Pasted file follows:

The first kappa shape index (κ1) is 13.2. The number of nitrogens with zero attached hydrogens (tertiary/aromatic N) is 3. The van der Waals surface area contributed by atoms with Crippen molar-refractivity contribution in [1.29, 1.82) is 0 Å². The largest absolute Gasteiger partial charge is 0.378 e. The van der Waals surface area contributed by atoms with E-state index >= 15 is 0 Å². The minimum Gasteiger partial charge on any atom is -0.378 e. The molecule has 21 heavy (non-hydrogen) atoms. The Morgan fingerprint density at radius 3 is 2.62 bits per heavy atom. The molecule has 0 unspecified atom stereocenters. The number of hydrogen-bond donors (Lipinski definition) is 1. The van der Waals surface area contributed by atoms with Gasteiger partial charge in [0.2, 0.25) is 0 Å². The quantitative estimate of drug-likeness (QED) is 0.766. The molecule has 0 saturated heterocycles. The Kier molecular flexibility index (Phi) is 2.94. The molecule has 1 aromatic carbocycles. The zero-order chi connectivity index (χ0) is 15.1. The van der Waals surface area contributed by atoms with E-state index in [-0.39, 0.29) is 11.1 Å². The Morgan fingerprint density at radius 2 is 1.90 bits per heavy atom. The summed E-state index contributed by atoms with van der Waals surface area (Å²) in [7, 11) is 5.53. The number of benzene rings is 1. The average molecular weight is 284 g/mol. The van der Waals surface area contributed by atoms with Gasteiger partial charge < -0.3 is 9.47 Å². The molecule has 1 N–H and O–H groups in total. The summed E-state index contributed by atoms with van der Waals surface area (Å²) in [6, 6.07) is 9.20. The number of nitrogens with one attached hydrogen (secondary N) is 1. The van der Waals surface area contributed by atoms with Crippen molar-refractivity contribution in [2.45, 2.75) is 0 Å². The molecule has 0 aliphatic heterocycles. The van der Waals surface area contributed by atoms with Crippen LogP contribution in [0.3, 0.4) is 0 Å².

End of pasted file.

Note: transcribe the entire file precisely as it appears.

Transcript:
The first kappa shape index (κ1) is 13.2. The number of nitrogens with zero attached hydrogens (tertiary/aromatic N) is 3. The van der Waals surface area contributed by atoms with Crippen molar-refractivity contribution in [1.29, 1.82) is 0 Å². The largest absolute Gasteiger partial charge is 0.378 e. The van der Waals surface area contributed by atoms with E-state index >= 15 is 0 Å². The minimum Gasteiger partial charge on any atom is -0.378 e. The molecule has 21 heavy (non-hydrogen) atoms. The Morgan fingerprint density at radius 3 is 2.62 bits per heavy atom. The molecule has 0 unspecified atom stereocenters. The number of hydrogen-bond donors (Lipinski definition) is 1. The van der Waals surface area contributed by atoms with Gasteiger partial charge in [0.2, 0.25) is 0 Å². The quantitative estimate of drug-likeness (QED) is 0.766. The molecule has 0 saturated heterocycles. The Kier molecular flexibility index (Phi) is 2.94. The molecule has 1 aromatic carbocycles. The zero-order chi connectivity index (χ0) is 15.1. The van der Waals surface area contributed by atoms with E-state index in [-0.39, 0.29) is 11.1 Å². The Morgan fingerprint density at radius 2 is 1.90 bits per heavy atom. The summed E-state index contributed by atoms with van der Waals surface area (Å²) in [7, 11) is 5.53. The number of benzene rings is 1. The average molecular weight is 284 g/mol. The van der Waals surface area contributed by atoms with Gasteiger partial charge < -0.3 is 9.47 Å². The molecule has 1 N–H and O–H groups in total. The summed E-state index contributed by atoms with van der Waals surface area (Å²) in [6, 6.07) is 9.20. The number of nitrogens with one attached hydrogen (secondary N) is 1. The van der Waals surface area contributed by atoms with Crippen molar-refractivity contribution in [2.45, 2.75) is 0 Å². The molecule has 0 aliphatic heterocycles. The van der Waals surface area contributed by atoms with Crippen LogP contribution in [0.3, 0.4) is 0 Å².